VUI solution can aggregate up to 32 MEMS microphones

22-03-2016 |   |  By Paul Whytock

Specialists in voice and music connectivity, XMOS, has developed and launched the xCORE Array Microphone and claims it is the most flexible microphone aggregation solution for voice user interfaces (VUI). VUI enables man-machine interaction via human speech and emerged way back in the 1870s but it was not until 1952 that Bell Labs developed the first effective speech recognition system. In the 1990s IVR (Interactive Voice Response), an automated telephony system, became standard equipment for call centres and by the 2000s voice recognition had become more widely used. The arrival of Apple’s Siri in 2010 further advanced the application of voice recognition relative to smart consumer technology . VUI has therefore made enormous progress from those early innovations but ? human language does not have a very strict structure, especially iwhen spoken, and is affected by local habits, accents, and other factors which can confuse recognition systems. One amusing example of this is when a journalistic pal of mine decided he would try and "teach" his new computer some voice activation words by speaking to it after having spent a long evening in the local pub with friends. Needless to say the next morning when he tried to voice activate his computer it didn’t recognise him.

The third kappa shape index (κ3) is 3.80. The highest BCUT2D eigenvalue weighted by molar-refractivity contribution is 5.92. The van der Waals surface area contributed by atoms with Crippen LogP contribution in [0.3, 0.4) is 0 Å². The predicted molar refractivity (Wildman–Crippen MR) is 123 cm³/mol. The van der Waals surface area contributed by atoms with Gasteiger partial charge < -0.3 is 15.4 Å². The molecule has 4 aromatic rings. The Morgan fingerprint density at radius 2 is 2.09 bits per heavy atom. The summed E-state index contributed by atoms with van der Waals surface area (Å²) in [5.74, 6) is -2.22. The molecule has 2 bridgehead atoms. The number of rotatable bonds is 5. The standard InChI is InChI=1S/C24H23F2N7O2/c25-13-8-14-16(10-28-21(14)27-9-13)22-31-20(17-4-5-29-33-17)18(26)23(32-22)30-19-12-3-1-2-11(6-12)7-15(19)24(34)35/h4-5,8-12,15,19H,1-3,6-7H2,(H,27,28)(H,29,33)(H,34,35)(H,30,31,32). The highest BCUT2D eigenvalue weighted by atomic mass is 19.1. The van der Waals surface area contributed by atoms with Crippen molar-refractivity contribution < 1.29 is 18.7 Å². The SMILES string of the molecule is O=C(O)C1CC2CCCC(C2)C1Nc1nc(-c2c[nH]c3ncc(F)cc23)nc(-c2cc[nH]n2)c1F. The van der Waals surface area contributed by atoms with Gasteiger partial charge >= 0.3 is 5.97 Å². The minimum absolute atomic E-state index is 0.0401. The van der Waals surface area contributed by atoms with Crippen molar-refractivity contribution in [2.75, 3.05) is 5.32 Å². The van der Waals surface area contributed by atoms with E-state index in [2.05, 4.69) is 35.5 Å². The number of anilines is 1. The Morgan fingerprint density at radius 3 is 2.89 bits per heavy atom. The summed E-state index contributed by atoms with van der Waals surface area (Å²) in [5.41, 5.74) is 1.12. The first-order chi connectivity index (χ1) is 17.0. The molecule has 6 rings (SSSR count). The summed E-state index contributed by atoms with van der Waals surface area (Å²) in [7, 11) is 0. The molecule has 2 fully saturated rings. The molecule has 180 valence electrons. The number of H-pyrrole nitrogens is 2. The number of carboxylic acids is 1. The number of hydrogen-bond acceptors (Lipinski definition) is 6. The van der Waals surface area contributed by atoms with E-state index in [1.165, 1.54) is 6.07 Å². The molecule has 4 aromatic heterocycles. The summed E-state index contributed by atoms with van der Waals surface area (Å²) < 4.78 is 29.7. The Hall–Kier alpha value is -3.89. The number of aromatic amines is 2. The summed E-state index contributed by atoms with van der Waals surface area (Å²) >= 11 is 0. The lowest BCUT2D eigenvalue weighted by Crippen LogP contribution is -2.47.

Key Element

But getting back to the xCore-200 and the advantages it offers VUI, a key element is its ability to aggregate up to 32 MEMS microphones, and also provide USB and I2S backhaul. Applications include smart TVs, sound bars, virtual digital assistants and smart home automation. Based on the xCORE-200 device family, the solution is delivered as an evaluation board and supporting software libraries. But why is the aggregation of microphones so important? The reason, according to XMOS, is that accurate, far-field voice capture underpins VUI technology and is best achieved using multiple microphones. Many of today’s solutions are limited to a smaller number of microphones but because the XMOS solution can be deployed with up to 32, it provides higher signal-to-noise performance and enhanced control of both sensitivity and directivity.


By Paul Whytock

Paul Whytock is Technology Correspondent for Electropages. He has reported extensively on the electronics industry in Europe, the United States and the Far East for over thirty years. Prior to entering journalism, he worked as a design engineer with Ford Motor Company at locations in England, Germany, Holland and Belgium.

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